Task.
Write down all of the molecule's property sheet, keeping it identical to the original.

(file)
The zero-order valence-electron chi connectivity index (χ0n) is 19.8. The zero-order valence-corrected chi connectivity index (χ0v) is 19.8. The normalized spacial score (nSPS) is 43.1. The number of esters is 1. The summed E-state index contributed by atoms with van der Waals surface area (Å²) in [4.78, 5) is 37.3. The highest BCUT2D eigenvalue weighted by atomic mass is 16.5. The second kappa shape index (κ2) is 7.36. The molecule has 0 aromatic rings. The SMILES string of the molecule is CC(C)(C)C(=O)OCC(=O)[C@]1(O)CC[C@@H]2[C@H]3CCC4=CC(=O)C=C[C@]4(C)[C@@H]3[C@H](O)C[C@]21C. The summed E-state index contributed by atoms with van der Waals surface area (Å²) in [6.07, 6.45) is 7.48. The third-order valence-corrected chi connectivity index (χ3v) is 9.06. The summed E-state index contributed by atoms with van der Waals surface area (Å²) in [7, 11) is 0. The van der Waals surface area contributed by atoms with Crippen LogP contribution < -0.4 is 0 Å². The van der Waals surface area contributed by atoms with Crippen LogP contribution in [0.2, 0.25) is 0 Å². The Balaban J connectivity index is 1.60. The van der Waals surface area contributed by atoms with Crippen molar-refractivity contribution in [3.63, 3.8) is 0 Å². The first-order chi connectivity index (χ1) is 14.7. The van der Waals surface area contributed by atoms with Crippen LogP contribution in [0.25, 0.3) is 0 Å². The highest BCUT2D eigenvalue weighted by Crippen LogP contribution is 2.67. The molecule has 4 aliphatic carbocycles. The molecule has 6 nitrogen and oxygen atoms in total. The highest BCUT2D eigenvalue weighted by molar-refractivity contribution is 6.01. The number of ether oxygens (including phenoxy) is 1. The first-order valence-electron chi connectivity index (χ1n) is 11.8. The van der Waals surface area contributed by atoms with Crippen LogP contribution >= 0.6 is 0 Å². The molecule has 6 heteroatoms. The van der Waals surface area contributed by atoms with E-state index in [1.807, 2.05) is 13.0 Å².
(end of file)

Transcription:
The zero-order valence-electron chi connectivity index (χ0n) is 19.8. The zero-order valence-corrected chi connectivity index (χ0v) is 19.8. The normalized spacial score (nSPS) is 43.1. The number of esters is 1. The summed E-state index contributed by atoms with van der Waals surface area (Å²) in [4.78, 5) is 37.3. The highest BCUT2D eigenvalue weighted by atomic mass is 16.5. The second kappa shape index (κ2) is 7.36. The molecule has 0 aromatic rings. The SMILES string of the molecule is CC(C)(C)C(=O)OCC(=O)[C@]1(O)CC[C@@H]2[C@H]3CCC4=CC(=O)C=C[C@]4(C)[C@@H]3[C@H](O)C[C@]21C. The summed E-state index contributed by atoms with van der Waals surface area (Å²) in [6.07, 6.45) is 7.48. The third-order valence-corrected chi connectivity index (χ3v) is 9.06. The summed E-state index contributed by atoms with van der Waals surface area (Å²) in [7, 11) is 0. The van der Waals surface area contributed by atoms with Crippen LogP contribution < -0.4 is 0 Å². The van der Waals surface area contributed by atoms with Crippen LogP contribution in [0.2, 0.25) is 0 Å². The Balaban J connectivity index is 1.60. The van der Waals surface area contributed by atoms with Crippen molar-refractivity contribution in [3.63, 3.8) is 0 Å². The first-order chi connectivity index (χ1) is 14.7. The van der Waals surface area contributed by atoms with Crippen LogP contribution in [0.25, 0.3) is 0 Å². The highest BCUT2D eigenvalue weighted by Crippen LogP contribution is 2.67. The molecule has 4 aliphatic carbocycles. The molecule has 6 nitrogen and oxygen atoms in total. The highest BCUT2D eigenvalue weighted by molar-refractivity contribution is 6.01. The number of ether oxygens (including phenoxy) is 1. The first-order valence-electron chi connectivity index (χ1n) is 11.8. The van der Waals surface area contributed by atoms with Crippen LogP contribution >= 0.6 is 0 Å². The molecule has 6 heteroatoms. The van der Waals surface area contributed by atoms with E-state index in [1.807, 2.05) is 13.0 Å².